‘Avatar: The Way Of Water’ looks great bro


Killian Johnson

Avatar is visually stunning, if not structurally simple.

Venkata Sri Saiveer Chelliboyina, Perspectives Reporter

Avatar: The Way Of Water does not have the cleanest plot or the smartest script, and from a film standpoint it is somewhat mediocre, yet it does not feel that way.

The first Avatar movie was groundbreaking back in 2009 in terms of visual effects and holds up very well 13 years later. Yet, a lot has changed in the film industry since then. As the high use of computer graphics in movies started becoming normal, studios like Marvel have been accused of overusing them, leading to degraded content. In the current state of visual effects, Avatar’s charm seemed like it would be less novel. 

Yet, James Cameron’s ambition manifests in another monumental cinematic experience, despite retaining the faults of the first movie.

The visuals in The Way of Water are strong. There is thought and purpose behind every detail, because Cameron thought about the ecology and intent, rather than creating things because they look cool. The characters, music and the story depend on a consistent world. The visuals are not just pretty, they are powerful. But they kind of have to be, because the graphics in The Way of Water have a greater weight than in most movies. 

Avatar as a franchise centers around the idea of escapism. Immersing viewers into this fictional world is crucial for Avatar so that the audience can connect on that spiritual level that blockbusters do not normally touch. So it makes sense that this is The Way of Water’s strongest attribution because it convinces the audience to suspend their disbelief the most, especially since the other parts of this movie do not offer anything new to the plot.

The film, much like its predecessor, follows a clear good versus evil conflict and falls to one dimensional characters and the white savior complex. The little nuance it tries to introduce with Quaritch and Spider serves the movie less than it teases future sequels. There are even high school drama tropes sprinkled throughout the film. The high attention to detail and level of effort that is present throughout the world and the lore is absent in the central plot and the script.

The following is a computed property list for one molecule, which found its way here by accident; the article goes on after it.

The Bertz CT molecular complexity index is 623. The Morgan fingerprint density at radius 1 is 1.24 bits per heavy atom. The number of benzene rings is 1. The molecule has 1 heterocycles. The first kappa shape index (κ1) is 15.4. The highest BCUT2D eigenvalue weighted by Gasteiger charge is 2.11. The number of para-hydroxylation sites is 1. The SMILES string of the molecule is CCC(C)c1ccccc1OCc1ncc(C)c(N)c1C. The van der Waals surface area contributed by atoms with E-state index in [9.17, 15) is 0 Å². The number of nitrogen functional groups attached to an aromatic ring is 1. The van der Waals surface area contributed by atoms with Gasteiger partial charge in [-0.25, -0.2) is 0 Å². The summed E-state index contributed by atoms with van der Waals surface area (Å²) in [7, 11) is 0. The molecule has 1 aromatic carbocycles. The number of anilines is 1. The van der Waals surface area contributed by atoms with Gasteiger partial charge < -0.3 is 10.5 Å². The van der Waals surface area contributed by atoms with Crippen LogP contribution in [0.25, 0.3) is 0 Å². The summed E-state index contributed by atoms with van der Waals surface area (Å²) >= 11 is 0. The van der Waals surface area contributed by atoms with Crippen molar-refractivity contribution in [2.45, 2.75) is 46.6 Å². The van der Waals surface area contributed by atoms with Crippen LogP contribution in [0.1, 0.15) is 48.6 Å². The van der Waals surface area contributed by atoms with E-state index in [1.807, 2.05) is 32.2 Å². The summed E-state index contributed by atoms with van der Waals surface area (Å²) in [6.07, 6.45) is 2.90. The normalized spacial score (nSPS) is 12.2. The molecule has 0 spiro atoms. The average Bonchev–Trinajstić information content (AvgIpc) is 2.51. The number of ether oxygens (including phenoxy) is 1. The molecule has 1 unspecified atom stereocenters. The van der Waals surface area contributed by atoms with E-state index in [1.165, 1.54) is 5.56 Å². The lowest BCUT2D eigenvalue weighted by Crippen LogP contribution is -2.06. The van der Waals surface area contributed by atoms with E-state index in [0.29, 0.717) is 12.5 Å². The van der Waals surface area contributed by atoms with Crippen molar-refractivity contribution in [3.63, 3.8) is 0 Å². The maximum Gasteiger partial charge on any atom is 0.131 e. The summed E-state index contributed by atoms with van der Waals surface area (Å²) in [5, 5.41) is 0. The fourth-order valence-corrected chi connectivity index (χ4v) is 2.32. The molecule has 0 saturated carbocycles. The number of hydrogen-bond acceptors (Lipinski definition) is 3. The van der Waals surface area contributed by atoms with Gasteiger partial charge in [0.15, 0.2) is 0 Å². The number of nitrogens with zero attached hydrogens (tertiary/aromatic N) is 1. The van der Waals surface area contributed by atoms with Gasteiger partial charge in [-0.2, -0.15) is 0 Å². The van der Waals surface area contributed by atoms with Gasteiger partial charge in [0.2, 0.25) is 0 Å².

The alien teenagers in this movie love saying “bro” and “cuz”. They stick their tongues out to mock other characters. The script attempts to make the Na’vi more relatable, when they should feel more unique and foreign. In an early scene, Jake Sully claims that he had learned the Na’vi language so well that it sounds like English to him, which justifies why all the Na’vi speak English. Yet, certain lines still feel off-putting and out of place. With a lot of the human antagonists being one-dimensional bad guys that high-five while committing atrocities and the main characters making questionable moves, there is not a lot of complexity behind Cameron’s opus. So at its three-hour runtime, The Way of Water, with all its flaws, would have been a hard pill to swallow if the visuals were not so entrancing. 

The attacks on nature, as obnoxious as they are, work because Pandora’s nature is so enthralling. The actors playing Na’vi characters do not look like Computer Graphics (CG) models. They look real because of how advanced the motion tracking technology is. Viewers get to see all the intricacies and imperfections in the actors’ performances. The slightest twitches in the lips or the precise movements of the eyes all allow the audience to connect with a CG character as if they were a real actor. There were some incredible performances from actors such as Zoe Saldaña and Britain Dalton, which is a strange feat for a movie with CG characters. 

Avatar: The Way of Water brings wonder back to the big screen, and proves that 3D viewings, when done right, can greatly enhance the immersion instead of causing a headache. Yes, the plot is simple, and the themes are basic, but the film itself shines where it needs to shine the most. It delivers a raw spectacle that is more memorable than the antecedent. Let the heart lead, and The Way of Water will dazzle for a brief three hours.